Clear Channel Communications is likely to be acquired in a massive private equity deal, though that means little to most terrestrial radio listeners.
Regardless of acquisition approvals and per-share valuations, stations are still focusing on day-to-day elements like song selection, deejay personalities, and contest giveaways. Yet static playlisting, extended advertising breaks, and excessive talk is wearing a thin among conventional audiences, especially given friendlier options from internet and satellite-based providers. That has spurred a number of programming changes and initiatives at giants like Clear Channel Radio, including moves designed to broaden levels of audience interactivity. Just recently, the radio conglomerate widened a pilot program involving a range of SMS-based concepts, including text-based song requests and dedications. Other aspects of the initiative include mobile-based alerts of upcoming songs, and the ability to view playlists on mobile devices.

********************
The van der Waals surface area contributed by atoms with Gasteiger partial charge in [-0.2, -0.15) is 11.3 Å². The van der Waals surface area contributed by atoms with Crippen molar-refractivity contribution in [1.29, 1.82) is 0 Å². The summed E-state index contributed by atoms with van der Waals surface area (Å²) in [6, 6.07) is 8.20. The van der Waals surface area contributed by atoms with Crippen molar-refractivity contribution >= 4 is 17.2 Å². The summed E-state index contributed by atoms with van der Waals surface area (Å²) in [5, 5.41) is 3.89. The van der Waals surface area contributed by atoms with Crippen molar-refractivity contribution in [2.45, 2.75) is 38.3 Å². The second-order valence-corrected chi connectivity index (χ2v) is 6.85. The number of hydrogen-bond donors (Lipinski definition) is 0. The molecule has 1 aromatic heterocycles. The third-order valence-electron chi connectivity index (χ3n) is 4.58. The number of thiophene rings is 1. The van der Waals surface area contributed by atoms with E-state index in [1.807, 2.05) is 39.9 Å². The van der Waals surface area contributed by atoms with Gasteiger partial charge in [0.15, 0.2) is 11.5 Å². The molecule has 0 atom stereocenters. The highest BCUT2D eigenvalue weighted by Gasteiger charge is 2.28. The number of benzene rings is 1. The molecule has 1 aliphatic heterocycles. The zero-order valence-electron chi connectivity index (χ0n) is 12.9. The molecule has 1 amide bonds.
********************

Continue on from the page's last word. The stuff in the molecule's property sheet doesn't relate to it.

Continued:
The broadened group of participants includes a number of leading stations in New York. Broadcasters like WHTZ-FM Z100 (Contemporary Hits Radio), WAXQ-FM Q104.3 (Classic Rock), WKTU-FM 103.5 (Rhythmic Adult Contemporary), WWPR-FM Power 105.1 (Urban) and WLTW-FM 106.7 (Adult Contemporary) are now spinning the latest concept. That expands an initial test involving Z100, a push that included mobile streams, podcast interviews, and various SMS-based components. The initial experiment required a $2.99 monthly fee, though the refreshed initiative is being offered free-of-charge. Strategically, that broadens buy-in among listeners, and increases stickiness along the way. “By making these applications available for free via any cellular phone carrier, Clear Channel Radio is monumentally expanding access to its growing mobile content portfolio,” said John Hogan, chief executive of Clear Channel Radio. “Each application allows users to have an individualized, on-demand experience, which will strengthen listeners’ connection with their favorite radio stations.”